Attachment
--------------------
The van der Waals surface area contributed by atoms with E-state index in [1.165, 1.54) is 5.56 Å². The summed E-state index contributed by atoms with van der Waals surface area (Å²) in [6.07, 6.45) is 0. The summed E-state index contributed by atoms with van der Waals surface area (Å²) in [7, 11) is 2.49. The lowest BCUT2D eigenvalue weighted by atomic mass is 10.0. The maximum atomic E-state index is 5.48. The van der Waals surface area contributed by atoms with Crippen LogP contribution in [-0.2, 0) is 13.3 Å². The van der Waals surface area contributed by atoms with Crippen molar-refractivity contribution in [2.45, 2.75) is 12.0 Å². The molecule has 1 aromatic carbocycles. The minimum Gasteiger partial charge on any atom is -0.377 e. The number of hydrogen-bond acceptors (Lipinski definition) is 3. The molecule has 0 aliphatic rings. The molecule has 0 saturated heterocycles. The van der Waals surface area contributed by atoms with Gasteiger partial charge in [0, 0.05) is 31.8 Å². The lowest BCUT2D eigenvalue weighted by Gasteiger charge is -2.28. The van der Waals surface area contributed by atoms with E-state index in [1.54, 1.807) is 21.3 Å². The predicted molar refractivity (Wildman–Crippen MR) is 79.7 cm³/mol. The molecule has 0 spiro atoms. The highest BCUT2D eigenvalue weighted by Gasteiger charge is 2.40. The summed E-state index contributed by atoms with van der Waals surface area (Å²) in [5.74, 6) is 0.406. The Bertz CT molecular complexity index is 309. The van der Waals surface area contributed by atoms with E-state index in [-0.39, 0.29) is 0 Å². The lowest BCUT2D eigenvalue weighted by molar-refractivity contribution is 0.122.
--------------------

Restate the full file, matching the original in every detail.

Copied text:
The van der Waals surface area contributed by atoms with E-state index in [1.165, 1.54) is 5.56 Å². The summed E-state index contributed by atoms with van der Waals surface area (Å²) in [6.07, 6.45) is 0. The summed E-state index contributed by atoms with van der Waals surface area (Å²) in [7, 11) is 2.49. The lowest BCUT2D eigenvalue weighted by atomic mass is 10.0. The maximum atomic E-state index is 5.48. The van der Waals surface area contributed by atoms with Crippen LogP contribution in [-0.2, 0) is 13.3 Å². The van der Waals surface area contributed by atoms with Crippen molar-refractivity contribution in [2.45, 2.75) is 12.0 Å². The molecule has 1 aromatic carbocycles. The minimum Gasteiger partial charge on any atom is -0.377 e. The number of hydrogen-bond acceptors (Lipinski definition) is 3. The molecule has 0 aliphatic rings. The molecule has 0 saturated heterocycles. The van der Waals surface area contributed by atoms with Gasteiger partial charge in [0, 0.05) is 31.8 Å². The lowest BCUT2D eigenvalue weighted by Gasteiger charge is -2.28. The van der Waals surface area contributed by atoms with E-state index in [1.54, 1.807) is 21.3 Å². The predicted molar refractivity (Wildman–Crippen MR) is 79.7 cm³/mol. The molecule has 0 spiro atoms. The highest BCUT2D eigenvalue weighted by Gasteiger charge is 2.40. The summed E-state index contributed by atoms with van der Waals surface area (Å²) in [5.74, 6) is 0.406. The Bertz CT molecular complexity index is 309. The van der Waals surface area contributed by atoms with E-state index in [-0.39, 0.29) is 0 Å². The lowest BCUT2D eigenvalue weighted by molar-refractivity contribution is 0.122.